Fractional co2 vs. Picosure focus for acne scar?

Doctors, can someone tell me the difference between the two lasers in terms of result, number of tx required, collagen remodelling capability, etc? I understand that picosure has zero to minimal downtime and does not use heat energy. Are both lasers equal in terms of end result? Will lets say 3 pico is equally the same with 3 fractional co2? Or if one of the laser yeilds faster results in days/weeks/months?

Doctor Answers 4

Fractional co2 vs. Picosure focus for acne scar?

Thanks for your query. Picosure  penetrates the skin to create areas of localized thermal damage. However, PicoSure technology combines a dual approach when treating skin conditions: a photo thermal process and a photomechanical impact based on ultra-short pulse duration. This combination of photothermolysis and intense photomechanical impact, known as Pressure Wave™, breaks up the intended target while allowing the surrounding area to remain undamaged. With the addition of the FLA, each pulse is redistributed into microscopic patterns of ultra-high fluency tightly focused regions, embedded in a low fluency background . It is this combined effect that restores normal skin elasticity in the scar tissue and thus reducing the appearance of the scar, whereas c02 fraxel works on the principle of micro needling which creates injury to the skin which helps in collagen remodeling and resurfacing , thus works on acne scars. For acne scars fraxel still holds an edge as it clears of the skin faster but it comes with downtime. 3 pico might be equal to 2 fraxel. Hope it helps.

All The Best


India Plastic Surgeon
4.9 out of 5 stars 132 reviews

Co2 vs Pico fractional devices for acne scarring

Bottom line, Co2 works much better, however side effects in ethnic skin types are higher- namely PIH or skin darkening. I do use PICOSURE FOCUS for early scars, or dark scars in ethnic skin types. Video explains lasers and other methods to treat scars. All the best, Dr Davin Lim. Brisbane. Australia. 

Davin Lim, MBBS, FACD
Brisbane Dermatologist
4.7 out of 5 stars 61 reviews

Picosure vs fractional CO2

Hi- Acne scars can be treated with a variety of lasers.  The degree of improvement you see will also depend on the type of acne scar you have and how severe the scarring is.  For this reason it would be a good idea to have a consultation with someone who specializes in laser surgery and who has several devices.  In general, CO2 lasers are the gold standard when it comes to treating scars, wrinkles and photorejuvenation; but there is more downtime associated with a fractional CO2 treatments (than a picosecond laser or nonablative laser). It typically can take weeks even months to see results and depending on how severe your scars are you may need to do a few treatments.  Picosecond lasers have also been used to treat acne scars with some success. With these lasers there is no significant downtime.  There are no published studies comparing both lasers. However, I've used both lasers and from my experience I've seen much more dramatic improvement with fractional CO2 resurfacing. If your acne scarring is more mild you may see improvement with a picosecond laser (but I would expect to do multiple treatments over the course of several months). If you're concerned about downtime with the fractional CO2 you may also want to consider microneedling, which can be a good treatment for acne scars.  Best, Dr. Chwalek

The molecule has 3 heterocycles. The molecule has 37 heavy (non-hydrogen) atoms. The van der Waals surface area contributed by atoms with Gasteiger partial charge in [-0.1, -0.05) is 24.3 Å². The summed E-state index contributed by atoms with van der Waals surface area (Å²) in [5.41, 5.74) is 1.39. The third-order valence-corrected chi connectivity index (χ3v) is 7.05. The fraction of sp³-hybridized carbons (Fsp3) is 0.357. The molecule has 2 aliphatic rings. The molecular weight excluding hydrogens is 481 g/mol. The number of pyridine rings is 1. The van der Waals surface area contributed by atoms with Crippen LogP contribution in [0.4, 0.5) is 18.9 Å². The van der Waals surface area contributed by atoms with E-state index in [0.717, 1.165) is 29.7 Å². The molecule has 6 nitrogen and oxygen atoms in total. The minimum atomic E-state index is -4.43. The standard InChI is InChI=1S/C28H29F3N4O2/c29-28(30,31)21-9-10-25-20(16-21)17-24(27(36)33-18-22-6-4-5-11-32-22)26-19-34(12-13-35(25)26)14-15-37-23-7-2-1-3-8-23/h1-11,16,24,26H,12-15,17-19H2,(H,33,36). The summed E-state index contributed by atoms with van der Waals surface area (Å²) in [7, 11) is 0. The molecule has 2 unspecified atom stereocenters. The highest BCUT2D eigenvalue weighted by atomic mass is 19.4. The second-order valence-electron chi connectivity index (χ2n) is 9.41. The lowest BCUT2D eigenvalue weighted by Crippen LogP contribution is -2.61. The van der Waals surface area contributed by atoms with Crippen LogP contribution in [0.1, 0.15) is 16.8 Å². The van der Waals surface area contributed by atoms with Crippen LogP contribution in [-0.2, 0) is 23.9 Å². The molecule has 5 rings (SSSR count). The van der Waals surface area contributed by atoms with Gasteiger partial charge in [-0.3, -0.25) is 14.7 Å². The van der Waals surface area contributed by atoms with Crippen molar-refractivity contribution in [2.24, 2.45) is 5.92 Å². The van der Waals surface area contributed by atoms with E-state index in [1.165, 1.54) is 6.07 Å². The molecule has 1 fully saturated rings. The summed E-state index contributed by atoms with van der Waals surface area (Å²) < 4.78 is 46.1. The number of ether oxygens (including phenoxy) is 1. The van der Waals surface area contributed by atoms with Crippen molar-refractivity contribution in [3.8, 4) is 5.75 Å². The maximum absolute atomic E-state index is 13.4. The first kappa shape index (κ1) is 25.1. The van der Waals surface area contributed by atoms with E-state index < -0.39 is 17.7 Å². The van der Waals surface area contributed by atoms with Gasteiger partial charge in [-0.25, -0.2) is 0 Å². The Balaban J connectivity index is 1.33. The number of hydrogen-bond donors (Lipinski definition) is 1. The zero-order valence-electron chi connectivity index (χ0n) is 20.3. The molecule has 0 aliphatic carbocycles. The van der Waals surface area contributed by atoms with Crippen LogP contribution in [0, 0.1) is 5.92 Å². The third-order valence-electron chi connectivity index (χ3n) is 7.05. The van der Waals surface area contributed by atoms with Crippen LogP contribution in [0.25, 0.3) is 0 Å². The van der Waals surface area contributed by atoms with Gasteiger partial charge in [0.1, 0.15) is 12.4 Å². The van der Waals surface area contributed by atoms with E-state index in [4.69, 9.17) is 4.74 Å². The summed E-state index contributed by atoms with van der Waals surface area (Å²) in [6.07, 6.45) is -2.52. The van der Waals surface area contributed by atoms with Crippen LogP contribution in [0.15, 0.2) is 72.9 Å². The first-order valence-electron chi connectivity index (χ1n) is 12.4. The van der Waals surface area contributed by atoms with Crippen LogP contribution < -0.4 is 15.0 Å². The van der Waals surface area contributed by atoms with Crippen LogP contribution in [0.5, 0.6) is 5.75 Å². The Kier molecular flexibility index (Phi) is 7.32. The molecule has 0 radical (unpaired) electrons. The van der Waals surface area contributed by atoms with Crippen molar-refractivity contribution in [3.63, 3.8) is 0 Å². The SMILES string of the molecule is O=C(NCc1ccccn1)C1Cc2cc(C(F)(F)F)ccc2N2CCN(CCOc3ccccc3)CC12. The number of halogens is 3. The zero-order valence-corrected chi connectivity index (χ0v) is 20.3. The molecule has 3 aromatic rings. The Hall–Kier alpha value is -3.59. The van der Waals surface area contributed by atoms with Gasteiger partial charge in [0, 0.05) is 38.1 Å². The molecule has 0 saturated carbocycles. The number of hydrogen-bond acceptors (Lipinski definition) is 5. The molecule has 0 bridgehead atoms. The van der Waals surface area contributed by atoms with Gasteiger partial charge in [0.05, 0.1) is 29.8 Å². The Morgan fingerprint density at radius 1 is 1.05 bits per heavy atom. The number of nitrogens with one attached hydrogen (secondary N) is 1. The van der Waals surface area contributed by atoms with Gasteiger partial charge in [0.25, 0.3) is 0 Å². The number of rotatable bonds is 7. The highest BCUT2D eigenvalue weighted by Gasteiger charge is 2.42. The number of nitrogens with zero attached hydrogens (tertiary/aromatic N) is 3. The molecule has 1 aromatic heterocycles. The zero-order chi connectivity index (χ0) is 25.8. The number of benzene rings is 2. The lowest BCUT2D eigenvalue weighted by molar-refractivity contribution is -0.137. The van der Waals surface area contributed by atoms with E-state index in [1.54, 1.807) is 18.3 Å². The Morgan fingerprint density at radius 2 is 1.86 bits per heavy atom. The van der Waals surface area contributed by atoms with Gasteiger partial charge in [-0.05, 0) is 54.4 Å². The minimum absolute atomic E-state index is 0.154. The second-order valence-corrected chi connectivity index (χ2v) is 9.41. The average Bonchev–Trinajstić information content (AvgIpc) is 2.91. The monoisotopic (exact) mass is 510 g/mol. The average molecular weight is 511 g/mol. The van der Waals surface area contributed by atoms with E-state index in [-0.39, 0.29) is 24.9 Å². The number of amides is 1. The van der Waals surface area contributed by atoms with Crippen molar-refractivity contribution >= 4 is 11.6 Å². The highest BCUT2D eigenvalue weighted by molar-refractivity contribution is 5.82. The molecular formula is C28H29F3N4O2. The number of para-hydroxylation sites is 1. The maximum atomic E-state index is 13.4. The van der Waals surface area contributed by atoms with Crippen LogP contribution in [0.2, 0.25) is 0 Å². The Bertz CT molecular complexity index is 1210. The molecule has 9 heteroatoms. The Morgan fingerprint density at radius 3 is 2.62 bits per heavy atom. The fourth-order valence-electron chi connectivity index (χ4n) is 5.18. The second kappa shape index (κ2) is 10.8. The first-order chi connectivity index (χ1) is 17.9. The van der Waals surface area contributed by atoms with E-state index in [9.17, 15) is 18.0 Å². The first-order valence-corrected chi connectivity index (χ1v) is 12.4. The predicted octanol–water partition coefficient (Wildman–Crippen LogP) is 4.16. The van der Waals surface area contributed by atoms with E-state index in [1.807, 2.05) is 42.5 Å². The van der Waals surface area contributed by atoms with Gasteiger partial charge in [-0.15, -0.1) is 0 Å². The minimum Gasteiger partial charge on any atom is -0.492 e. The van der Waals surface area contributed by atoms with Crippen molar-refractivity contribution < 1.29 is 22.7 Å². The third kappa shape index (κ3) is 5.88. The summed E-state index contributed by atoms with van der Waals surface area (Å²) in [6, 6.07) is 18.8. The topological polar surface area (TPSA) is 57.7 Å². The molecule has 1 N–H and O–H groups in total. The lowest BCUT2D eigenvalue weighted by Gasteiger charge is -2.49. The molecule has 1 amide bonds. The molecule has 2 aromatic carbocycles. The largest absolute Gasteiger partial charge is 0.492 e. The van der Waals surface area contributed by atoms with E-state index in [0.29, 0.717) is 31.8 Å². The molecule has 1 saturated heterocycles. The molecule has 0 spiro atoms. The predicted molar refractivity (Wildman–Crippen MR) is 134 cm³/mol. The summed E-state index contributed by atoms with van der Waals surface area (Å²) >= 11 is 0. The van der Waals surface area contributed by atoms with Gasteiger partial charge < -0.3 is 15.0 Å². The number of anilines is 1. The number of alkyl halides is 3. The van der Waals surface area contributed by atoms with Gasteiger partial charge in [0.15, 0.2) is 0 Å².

Jennifer Chwalek, MD
New York Dermatologist
5.0 out of 5 stars 2 reviews

Acne Scar Treatment -- Lasers (Fraxel, Co2, Erbium), Microneedling/PRP, Subcision, Surgical Revision

Picosure will not help acne scarring as there is no ablation, and the deep heating really only does a small amount of rejuvenation.  fractional co2 is the gold standard for acne scars but has more downtime.  I suggest seeing an expert.  Best, Dr. Emer.

Jason Emer, MD
Los Angeles Dermatologic Surgeon
4.9 out of 5 stars 165 reviews

These answers are for educational purposes and should not be relied upon as a substitute for medical advice you may receive from your physician. If you have a medical emergency, please call 911. These answers do not constitute or initiate a patient/doctor relationship.